The Comprehensive Plan
Last Tuesday waterfront property and riparian rights lawyer Bryan Peeples attended a workshop on Virginia’s Eastern Shore. The purpose of the workshop was to allow citizens to provide input into the next Northampton County Comprehensive Plan which is currently under revision.
Virginia Code §15.2-2223 requires every county, city, and town in the Commonwealth to adopt a Comprehensive Plan for the physical development of its territory. The Comprehensive Plan is the overarching guidance under which all planning zoning decisions must be made. In other words, the Comprehensive Plan outlines the strategic vision of the community, and all local laws and ordinances must conform to that vision.
Comprehensive Plan Review: The Importance of Public Input
By law, the Comprehensive Plan must be reviewed every five years. Tuesday’s workshop was a chance to see the importance of community involvement in local government decisions. This is because the Comprehensive Plan is intended to represent the vision of the local residents. In order to accurately reflect the wishes of the community, it is important that local government officials get a good sense of the concerns and desires of the citizens. For this reason, the Northampton County Comprehensive Plan review process includes a public survey, citizen interviews, and several public workshops like the one last Tuesday.
The workshop was led by Berkley Group, which is a consulting firm specializing in local government issues in Virginia. The Berkley Group began by giving a brief overview of the process that goes into revising a Comprehensive Plan. As explained above, the Berkley Group is actively seeking public input during this stage of the review process. Over the next several months they will develop proposed revisions to the Comprehensive Plan based on the feedback received from the public. This proposed plan will then be presented to the Northampton County Planning Commission for their recommendations, and finally to the Board of Supervisors for approval.
Northampton County Residents Engage in Bettering Their Community
Northampton County is a community of just over 12,000 people. As of Tuesday’s meeting, nearly 600 residents had already completed surveys. Although this is only about 5% of the total population, the Berkley Group explained that respondents reflected a good demographic representation of the total population, and 5% is actually a higher response rate than they see in most communities. This relatively high response rate is probably due in large part to the efforts of groups such as Citizens For a Better Eastern Shore, which actively promote citizen engagement in local government.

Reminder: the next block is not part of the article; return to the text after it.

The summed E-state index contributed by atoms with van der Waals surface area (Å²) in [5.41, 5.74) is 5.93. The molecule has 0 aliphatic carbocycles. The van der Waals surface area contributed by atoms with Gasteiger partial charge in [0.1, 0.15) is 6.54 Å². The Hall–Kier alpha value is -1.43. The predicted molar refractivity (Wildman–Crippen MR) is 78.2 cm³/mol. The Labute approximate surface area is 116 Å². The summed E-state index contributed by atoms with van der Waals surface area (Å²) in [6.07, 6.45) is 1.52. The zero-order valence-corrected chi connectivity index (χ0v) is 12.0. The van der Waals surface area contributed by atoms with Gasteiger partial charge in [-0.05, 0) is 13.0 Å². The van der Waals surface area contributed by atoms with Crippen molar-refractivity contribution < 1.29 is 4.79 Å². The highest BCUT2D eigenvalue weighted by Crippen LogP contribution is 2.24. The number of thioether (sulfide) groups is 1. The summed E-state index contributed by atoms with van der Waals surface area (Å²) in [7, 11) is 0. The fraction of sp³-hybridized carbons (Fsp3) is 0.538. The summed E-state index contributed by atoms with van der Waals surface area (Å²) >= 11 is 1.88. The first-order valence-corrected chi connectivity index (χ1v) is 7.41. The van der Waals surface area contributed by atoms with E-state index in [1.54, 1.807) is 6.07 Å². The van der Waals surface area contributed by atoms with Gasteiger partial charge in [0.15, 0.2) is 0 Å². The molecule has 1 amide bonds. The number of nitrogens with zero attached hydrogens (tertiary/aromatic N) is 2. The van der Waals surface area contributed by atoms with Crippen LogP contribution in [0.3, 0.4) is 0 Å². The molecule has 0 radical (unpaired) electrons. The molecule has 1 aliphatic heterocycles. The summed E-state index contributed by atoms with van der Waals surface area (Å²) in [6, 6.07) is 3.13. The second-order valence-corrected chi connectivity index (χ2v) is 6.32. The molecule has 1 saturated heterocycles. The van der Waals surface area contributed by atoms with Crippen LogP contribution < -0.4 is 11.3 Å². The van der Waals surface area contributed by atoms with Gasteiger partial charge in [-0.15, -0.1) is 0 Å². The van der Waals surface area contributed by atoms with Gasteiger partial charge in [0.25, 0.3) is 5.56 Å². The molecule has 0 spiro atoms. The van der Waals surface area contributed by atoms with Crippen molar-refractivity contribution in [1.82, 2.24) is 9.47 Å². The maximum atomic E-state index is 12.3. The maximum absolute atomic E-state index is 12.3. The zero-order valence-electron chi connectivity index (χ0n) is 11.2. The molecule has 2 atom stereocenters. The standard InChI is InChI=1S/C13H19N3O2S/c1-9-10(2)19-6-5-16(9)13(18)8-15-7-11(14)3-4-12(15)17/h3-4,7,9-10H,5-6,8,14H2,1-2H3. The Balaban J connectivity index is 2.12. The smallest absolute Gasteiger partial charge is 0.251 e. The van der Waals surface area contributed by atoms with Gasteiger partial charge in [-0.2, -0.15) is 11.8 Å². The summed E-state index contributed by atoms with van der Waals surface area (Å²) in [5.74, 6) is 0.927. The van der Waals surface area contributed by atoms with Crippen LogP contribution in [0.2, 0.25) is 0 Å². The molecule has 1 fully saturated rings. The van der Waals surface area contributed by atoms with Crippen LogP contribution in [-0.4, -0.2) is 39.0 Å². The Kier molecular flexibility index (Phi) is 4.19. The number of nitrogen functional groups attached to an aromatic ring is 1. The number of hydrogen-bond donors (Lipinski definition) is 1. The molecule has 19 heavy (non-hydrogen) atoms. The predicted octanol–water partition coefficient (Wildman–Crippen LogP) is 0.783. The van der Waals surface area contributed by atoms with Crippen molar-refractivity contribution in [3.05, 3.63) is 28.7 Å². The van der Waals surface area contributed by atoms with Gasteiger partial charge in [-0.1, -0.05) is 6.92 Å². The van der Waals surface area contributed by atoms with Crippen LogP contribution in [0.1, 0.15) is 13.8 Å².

There were approximately 60 people at Tuesday’s meeting. The meeting began with an explanation of the Comprehensive Plan and the process of updating it, followed by a brief overview of the survey results received so far. Then the audience was divided into small groups. Each group was given a map of the county and asked to discuss questions such as which areas are ripe for redevelopment, and what areas should be preserved in their natural states. After forty-five minutes of group work, each group presented its answers to the entire audience.
Northampton County Residents’ Concerns For The Eastern Shore
Although each group had slightly different answers, there was a remarkable amount of consistency. In general, the groups felt that the strengths of Northampton County are its rural character, natural resources (especially access to the water), agriculture/aquaculture, and a strong sense of community. The areas of concern were education, lack of affordable housing, and healthcare. They generally agreed that more business and housing development in areas like Exmore and Cape Charles was desirable, but that the rest of the Eastern Shore should remain predominantly rural.
Several residents expressed concern with the number of poultry houses on the Northern part of the shore, while others pointed out that the chicken industry provides jobs to many local citizens. Those opposed to the large number of poultry operations were primarily concerned about pollution, and in particular, with the environmental impact to the county’s limited fresh water supply. As I explained in detail in another article on this blog, water quality is an issue of grave concern. The Eastern Shore gets its fresh water entirely from underwater aquifers which are being polluted and depleted by large “confined area feeding operations” (CAFOs) such as those operated by Tyson and Purdue.
In conclusion, the public meeting seemed to be a big success. The Eastern Shore is a truly unique and beautiful area, and it was great to see so many residents engaged with their local government for the betterment of Northampton County. If you need assistance with planning or zoning issues, environmental concerns, or riparian property rights, call Jim Lang and his team of waterfront property lawyers and let us help you! Click here to schedule your consultation.